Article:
5. Instructional Practice:  In this regard, I have arced.  Initially, I spent an hour or more each morning planning peripheral objective-based activities to give the course books more life.  Recently, I have slipped into just using the course book and riffing the rest.  This is a bad habit.  I tell myself that when I finish my Master’s degree, I will go back to the way I was before and resume the extra planning.  Now I have a promotion to administration, so I’m not sure how much class time I will be able to get, if any.  If and when I return to the classroom, my priority will be to resurrect some of the practices of my early years as an instructor by focusing more on the objectives of the lesson and the best way to accomplish them.

  6. Knowledge of English Language Acquisition:  Almost everything I know about ELA can be credited to this course.  The ways in which learners acquire the target language were murky at best before I went through this course.  The concept of sheltered instruction was uknown to me.  The college where I teach still prefers drilling grammar and vocabulary to sheltered instruction, but that’s because all the students care about in most cases is passing the next test.  It takes discipline to see beyond what they want to give them what they need.  Knowledge of ELA gives me the foundation to be able to do that.

  7. Assessment:  I have a good handle on assessment.  Usually, I can tell the student what their score is before I look at the test results, because I’m keenly aware of where they are in their learning process.  Often we make a game of it.  The game is that I will be within two percentage points of their test scores plus or minus.  So far, I’m undefeated.

  8. Teacher as Learner:  I have to say in this area I am good.  Every student knows I am in this course, and that I am there to learn as well as teach.  It helps them to hear from me that I am going to finish teaching, take a short nap, and study for 2-3 hours.  It baffles them that I always seem to be in “learner mode”, but slowly they’re beginning to understand that this is a lifelong frame of mind, not just a phase that will end at a fixed point in the near future.

  9. Professional Leadership and Advocacy:  In recent days, this area has come to the foreground in my career.  In May 2018, I was promoted to Principal Trainer.  Everyone treats me and looks at me differently now.  Of course, having a title does not make one a leader.  In my case, however, I spent the better part of twenty years being a leader in my last profession, so leading for me is like putting on an old pair of shoes.  They fit well, they’re worn in, and they’re very comfortable.  Still, I am learning how to lead in this context, where all of the students and many of my colleagues are military people.  The previous category, Teacher as Learner, is vitally important here because the hora of leadership which I exude can be misunderstood as arrogance.  I’m quite sure it’s not arrogance, as I was humbled severely at the end of my last career by just a couple of bad decision.  Being an advocate for my colleagues and for the learners is something I greatly enjoy, and look forward to seeing how those roles play out in the coming years.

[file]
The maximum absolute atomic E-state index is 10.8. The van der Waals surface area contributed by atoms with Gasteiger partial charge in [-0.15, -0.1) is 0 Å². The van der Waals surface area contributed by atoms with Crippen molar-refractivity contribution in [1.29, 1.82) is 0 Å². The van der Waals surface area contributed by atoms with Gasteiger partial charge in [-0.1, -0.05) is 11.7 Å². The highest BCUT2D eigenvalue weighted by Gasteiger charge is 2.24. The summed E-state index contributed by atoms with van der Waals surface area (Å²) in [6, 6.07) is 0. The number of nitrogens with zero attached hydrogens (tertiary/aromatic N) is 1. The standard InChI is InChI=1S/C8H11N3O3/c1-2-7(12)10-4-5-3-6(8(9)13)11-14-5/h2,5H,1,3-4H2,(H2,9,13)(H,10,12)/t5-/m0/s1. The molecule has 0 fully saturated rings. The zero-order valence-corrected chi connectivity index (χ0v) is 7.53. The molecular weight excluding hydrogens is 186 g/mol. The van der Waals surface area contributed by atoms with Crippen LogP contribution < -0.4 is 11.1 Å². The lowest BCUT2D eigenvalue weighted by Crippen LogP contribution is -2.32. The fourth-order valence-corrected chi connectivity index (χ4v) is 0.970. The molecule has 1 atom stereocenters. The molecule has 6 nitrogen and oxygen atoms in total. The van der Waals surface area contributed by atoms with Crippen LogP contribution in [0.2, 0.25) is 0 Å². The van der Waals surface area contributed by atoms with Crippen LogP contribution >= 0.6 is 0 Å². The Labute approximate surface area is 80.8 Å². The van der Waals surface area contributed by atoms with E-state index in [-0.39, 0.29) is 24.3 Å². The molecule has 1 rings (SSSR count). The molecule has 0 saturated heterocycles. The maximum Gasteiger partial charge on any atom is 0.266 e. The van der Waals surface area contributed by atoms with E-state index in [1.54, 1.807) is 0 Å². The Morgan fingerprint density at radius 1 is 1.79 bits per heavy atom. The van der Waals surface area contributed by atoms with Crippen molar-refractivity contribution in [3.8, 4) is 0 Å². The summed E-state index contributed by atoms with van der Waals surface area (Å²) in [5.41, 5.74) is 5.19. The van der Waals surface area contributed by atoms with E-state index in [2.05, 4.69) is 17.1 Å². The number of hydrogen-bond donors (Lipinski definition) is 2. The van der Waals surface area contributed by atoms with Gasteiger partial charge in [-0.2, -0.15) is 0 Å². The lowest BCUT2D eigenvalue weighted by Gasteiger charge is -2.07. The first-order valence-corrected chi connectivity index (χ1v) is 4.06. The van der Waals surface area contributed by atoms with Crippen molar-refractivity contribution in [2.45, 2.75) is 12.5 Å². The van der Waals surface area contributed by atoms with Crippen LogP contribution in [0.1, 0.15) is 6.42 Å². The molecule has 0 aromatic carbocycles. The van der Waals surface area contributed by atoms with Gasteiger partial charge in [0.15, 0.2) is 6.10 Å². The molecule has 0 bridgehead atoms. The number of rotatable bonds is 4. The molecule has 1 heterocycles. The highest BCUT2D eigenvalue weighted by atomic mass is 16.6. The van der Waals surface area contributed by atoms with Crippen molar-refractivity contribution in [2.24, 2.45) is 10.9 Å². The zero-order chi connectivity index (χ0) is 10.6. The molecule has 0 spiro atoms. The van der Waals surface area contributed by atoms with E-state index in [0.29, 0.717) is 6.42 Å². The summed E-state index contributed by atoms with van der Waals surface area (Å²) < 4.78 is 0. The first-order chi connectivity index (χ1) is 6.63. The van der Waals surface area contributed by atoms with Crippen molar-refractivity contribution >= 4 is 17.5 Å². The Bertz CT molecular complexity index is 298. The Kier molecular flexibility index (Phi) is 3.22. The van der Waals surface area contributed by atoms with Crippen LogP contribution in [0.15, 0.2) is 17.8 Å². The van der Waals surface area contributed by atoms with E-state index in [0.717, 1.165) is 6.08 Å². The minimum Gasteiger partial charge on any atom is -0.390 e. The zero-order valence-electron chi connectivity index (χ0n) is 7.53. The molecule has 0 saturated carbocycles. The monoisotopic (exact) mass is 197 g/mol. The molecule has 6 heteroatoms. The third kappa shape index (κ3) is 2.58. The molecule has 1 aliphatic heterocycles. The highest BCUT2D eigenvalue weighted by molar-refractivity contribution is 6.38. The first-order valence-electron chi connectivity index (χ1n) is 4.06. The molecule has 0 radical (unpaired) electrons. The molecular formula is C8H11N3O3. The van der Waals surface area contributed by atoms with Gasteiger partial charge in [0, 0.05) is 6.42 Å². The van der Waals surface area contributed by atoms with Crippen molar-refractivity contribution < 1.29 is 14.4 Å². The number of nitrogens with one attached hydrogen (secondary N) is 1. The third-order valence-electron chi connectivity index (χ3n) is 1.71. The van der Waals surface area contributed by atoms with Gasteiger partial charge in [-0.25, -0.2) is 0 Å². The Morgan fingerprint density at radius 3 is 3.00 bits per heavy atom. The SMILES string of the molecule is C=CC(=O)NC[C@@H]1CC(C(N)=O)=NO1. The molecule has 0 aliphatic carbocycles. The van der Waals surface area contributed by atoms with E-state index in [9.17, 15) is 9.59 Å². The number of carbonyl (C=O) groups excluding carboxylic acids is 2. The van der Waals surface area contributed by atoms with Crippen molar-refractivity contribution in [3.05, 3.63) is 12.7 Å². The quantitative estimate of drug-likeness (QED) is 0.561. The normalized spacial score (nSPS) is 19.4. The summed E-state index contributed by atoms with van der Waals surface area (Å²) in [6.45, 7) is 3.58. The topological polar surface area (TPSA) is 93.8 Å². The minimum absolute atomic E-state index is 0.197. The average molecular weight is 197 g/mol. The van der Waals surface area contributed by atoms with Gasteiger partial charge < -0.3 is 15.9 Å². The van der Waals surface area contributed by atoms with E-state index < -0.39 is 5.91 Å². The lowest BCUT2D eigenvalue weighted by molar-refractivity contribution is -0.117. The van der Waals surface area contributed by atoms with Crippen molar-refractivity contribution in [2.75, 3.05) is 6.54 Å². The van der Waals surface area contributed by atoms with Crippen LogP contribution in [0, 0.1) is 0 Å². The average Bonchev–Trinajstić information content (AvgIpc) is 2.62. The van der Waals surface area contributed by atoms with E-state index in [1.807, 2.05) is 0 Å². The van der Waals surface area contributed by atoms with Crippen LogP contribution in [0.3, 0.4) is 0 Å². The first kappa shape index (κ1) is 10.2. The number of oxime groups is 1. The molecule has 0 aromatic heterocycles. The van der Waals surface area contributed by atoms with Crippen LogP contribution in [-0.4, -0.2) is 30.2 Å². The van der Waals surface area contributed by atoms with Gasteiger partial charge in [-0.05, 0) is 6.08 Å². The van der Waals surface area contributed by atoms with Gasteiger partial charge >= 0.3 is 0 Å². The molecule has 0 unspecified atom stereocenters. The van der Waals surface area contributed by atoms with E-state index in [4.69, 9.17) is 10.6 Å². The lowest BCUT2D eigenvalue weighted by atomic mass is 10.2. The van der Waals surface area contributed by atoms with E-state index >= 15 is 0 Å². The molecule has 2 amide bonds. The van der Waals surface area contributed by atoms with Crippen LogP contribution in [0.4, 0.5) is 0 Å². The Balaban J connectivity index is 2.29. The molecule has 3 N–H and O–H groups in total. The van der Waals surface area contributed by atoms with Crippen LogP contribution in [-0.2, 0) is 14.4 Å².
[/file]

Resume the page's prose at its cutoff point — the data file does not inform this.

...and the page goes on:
Evaluation of and Plan for English Language Improvement

             

Learning Latin and the subject of entomology is a key to my English language improvement.  Knowing the origin of words gives context and meaning to them.  Learning English words which originate in the learner’s L1 is another key to acquisition and retention which I hope to master in the coming months and years.  So most of my plan for English language development hinges on acquisition of other languages more than English.  Being a better member of the English language teaching community is another key to unlocking new and creative methods for teaching.

 

Evaluation of and Plan for Improvement of Instructional Practices

              Taking liberties with the instruction practice is an area where I could definitely improve.  Doing things the same old way bores not only me but my students as well.  Focusing on objectives more than exercises is another area where I need improvement.  Teaching Fatigue is a real obstacle at this stage of my career.  I love the student interaction, but teaching the same course books again and again can be   torture and can stifle my creativity as an instructor.  Establishing virtuous feedback loops with other instructors is another commitment I must make if I am to develop further as an instructor, leader and administrator.  As my first boss used to say, “feedback is the breakfast of champions.”  Most days I go without my breakfast.

Additional Areas for Improvement:  Breaking through the cultural barriers in Saudi life is a formidable task but a rewarding one.  In the coming months and years, I look forward to becoming more immersed in Middle Eastern culture.  In this way, I can only become more connected and relevant as an instructor.